Because I'm lactose intolerant, I was especially interested in what people said about non-dairy milks. In the old days, when I had my 4 o'clock lull, I would have a cappuccino. When I switched to almond milk, I noticed it didn’t foam so well — I stopped my habit altogether. And then I was talking to someone who had tested that a 50 percent combo of coconut milk and hemp milk gives a nutty flavor — and it foamed up! That's what we’re learning, how to use these great products. We're still figuring out which ones foam best, or how they taste in your oatmeal or soups, or if they'll evaporate. The experimentation with that is just beginning, and we're going to see a lot of innovation in plant-based ingredients and cooking.

How do you see home cooks best putting this book to use?

Obviously you want to start with what you love. Your palate is going to be different than mine — if you love eggplant, flip to the eggplant page and you'll get your creative juices flowing. I would read the list and see what makes your mouth water.

You talked with a lot of chefs in putting together this book, what was the best tip you received?

Wow, so many. Some are obvious and it's embarrassing to say that it was a huge "Aha!", but some are like that. I was eating pasta sauce two ways, my whole life — red or cream sauce. The idea to puree vegetables to create a sauce just blew my mind. There is a sidebar in the book on pureed broccoli inspired by Chef Chris Eddy who learned from Alain Ducasse. Until I tasted this dish it never even occurred to me [to puree vegetables], or that you could do it with any other vegetable.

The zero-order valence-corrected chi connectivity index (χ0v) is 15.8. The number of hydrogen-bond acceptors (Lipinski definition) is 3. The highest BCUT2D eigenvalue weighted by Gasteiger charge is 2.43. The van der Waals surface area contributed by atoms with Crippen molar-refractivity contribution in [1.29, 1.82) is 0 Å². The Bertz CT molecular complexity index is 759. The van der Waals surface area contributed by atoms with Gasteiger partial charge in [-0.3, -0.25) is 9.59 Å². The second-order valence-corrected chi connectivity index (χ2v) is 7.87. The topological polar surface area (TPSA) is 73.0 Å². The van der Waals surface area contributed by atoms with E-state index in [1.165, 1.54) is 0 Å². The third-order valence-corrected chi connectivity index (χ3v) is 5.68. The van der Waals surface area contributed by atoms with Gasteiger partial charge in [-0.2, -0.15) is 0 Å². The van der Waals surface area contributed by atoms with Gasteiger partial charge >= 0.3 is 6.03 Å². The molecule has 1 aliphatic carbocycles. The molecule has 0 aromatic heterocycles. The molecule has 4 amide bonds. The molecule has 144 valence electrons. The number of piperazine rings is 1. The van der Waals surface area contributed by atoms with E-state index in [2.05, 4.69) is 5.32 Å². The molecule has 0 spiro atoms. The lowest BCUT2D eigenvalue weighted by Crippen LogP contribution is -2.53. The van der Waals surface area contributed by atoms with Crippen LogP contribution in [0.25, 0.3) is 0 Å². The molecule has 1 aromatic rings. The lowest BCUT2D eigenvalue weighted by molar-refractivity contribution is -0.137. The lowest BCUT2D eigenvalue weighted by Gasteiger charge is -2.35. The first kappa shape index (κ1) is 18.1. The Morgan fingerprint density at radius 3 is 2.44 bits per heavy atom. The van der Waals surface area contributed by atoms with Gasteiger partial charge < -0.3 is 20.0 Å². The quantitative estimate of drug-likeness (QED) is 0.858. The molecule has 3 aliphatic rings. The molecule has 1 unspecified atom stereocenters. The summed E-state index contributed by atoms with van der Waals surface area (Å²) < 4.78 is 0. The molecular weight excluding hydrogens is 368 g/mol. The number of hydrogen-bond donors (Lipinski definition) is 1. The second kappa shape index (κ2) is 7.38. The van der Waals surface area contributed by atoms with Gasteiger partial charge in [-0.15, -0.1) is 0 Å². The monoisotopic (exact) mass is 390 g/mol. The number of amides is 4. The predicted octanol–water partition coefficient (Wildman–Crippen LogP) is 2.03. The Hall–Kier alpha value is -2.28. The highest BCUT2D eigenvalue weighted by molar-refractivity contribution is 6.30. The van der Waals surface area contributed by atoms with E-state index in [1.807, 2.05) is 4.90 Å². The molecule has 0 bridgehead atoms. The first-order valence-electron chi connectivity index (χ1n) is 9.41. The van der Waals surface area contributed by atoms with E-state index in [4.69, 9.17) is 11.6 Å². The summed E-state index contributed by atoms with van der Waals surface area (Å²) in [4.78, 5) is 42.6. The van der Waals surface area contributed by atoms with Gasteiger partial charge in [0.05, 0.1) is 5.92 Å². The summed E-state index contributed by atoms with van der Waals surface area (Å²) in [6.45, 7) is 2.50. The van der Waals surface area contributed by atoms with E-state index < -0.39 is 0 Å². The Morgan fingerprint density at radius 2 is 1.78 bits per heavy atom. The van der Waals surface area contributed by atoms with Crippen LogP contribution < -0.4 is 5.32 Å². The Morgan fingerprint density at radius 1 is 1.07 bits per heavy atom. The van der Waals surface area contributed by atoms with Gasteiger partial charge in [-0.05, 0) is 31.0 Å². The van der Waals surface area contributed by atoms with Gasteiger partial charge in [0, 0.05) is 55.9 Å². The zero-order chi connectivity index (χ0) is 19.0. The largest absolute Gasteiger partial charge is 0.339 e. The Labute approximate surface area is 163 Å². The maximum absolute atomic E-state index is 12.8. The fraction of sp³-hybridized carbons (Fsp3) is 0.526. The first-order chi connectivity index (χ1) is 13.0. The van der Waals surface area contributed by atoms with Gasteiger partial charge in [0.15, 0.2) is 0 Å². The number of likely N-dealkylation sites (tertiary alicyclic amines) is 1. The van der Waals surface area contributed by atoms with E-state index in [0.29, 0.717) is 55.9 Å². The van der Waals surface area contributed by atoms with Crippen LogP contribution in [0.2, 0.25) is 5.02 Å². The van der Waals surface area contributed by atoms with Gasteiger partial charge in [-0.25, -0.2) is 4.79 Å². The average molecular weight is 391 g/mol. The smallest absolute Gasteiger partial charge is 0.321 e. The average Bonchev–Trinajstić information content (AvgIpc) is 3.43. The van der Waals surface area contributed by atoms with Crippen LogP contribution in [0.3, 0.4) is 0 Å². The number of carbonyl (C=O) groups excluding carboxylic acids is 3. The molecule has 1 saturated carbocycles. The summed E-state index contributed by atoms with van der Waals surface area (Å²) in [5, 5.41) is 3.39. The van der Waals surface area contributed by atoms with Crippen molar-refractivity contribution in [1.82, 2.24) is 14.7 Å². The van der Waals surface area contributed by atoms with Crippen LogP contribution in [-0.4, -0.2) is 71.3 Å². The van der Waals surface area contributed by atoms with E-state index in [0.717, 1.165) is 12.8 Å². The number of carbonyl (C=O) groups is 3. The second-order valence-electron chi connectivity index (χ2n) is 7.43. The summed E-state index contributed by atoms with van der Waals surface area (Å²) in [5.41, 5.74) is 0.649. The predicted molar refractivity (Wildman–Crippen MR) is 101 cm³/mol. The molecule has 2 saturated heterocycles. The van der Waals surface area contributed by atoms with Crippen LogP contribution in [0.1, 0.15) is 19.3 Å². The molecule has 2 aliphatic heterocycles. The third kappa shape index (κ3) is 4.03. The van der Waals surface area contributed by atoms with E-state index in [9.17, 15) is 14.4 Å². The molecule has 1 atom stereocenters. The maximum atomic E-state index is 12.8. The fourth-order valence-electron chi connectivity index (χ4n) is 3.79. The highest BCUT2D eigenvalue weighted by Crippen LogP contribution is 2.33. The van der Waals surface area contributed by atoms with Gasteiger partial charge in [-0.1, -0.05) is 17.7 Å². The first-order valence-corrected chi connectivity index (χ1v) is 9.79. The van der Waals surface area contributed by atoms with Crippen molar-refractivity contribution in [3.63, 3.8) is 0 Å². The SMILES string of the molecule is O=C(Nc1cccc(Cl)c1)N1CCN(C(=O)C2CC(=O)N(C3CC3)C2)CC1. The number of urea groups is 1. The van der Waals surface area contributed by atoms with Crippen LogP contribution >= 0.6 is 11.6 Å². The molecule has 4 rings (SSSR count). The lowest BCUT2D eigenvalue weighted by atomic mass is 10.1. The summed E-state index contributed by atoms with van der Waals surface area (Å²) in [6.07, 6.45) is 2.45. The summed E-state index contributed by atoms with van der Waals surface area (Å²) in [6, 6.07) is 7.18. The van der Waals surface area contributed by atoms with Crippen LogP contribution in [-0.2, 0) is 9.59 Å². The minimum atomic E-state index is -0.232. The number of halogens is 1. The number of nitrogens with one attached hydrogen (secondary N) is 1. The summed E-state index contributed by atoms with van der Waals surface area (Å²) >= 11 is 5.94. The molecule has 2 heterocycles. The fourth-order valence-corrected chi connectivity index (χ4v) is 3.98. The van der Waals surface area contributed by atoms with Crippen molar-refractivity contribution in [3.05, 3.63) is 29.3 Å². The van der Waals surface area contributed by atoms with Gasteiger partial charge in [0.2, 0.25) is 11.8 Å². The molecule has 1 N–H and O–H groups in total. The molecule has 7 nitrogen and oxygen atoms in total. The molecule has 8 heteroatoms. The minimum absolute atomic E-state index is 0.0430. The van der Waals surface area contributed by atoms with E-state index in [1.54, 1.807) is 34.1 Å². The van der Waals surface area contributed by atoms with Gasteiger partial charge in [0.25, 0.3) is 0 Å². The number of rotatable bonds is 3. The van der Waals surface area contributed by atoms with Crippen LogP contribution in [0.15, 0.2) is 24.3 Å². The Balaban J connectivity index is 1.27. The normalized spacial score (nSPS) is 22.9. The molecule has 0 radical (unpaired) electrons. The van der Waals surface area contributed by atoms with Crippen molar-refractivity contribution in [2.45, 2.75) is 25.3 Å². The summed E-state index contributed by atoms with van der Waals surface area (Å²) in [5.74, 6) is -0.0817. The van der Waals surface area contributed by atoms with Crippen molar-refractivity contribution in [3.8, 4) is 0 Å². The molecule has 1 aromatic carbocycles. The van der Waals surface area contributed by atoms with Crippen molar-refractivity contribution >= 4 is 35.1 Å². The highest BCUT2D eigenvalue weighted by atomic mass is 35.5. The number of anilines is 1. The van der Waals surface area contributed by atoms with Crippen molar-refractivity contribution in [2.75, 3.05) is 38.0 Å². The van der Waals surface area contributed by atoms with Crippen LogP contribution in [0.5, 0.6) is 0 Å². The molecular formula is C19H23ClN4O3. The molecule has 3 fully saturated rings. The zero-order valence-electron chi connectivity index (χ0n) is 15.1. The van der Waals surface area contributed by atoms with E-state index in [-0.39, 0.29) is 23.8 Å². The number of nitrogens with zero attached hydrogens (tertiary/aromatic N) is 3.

What do you think is the most underrated vegetable?

I think people underrate greens. I grew up liking spinach, but learning it's one of the most nutrient dense, I just find it miraculous. And kale is 16 percent protein. You could technically eat nothing but kale and get all the protein you need.

What advice would you have for someone who is beginning to create a vegetarian pantry?

Unfortunately, I met a number of people who are vegetarian, who are not necessarily healthy eaters. When we first became vegetarian, we went in that direction—over-relying on cheese and eggs. Once we started evolving away from there, we got a lot happier with our diet. So don’t over-rely on cheese and eggs, pick some other staples you love. If you are a vegetable person, get some nice variety in there. This may sound corny, but Dr. Joel Fuhrman’s G-BOMBS (Greens, Beans, Onions, Mushrooms, Berries and Seeds) are the most nutrient dense foods that you should eat everyday. I keep that in the back of my mind when I’m ordering a meal. Go for nutrition and balance. Eat a varied diet. Make yourself happy.

Kiri Tannenbaum is a graduate of Le Cordon Bleu Paris and holds an M.A. in food studies from New York University where she is currently an adjunct professor. When her schedule allows, she leads culinary walking tours in New York City and is currently at work on her first book.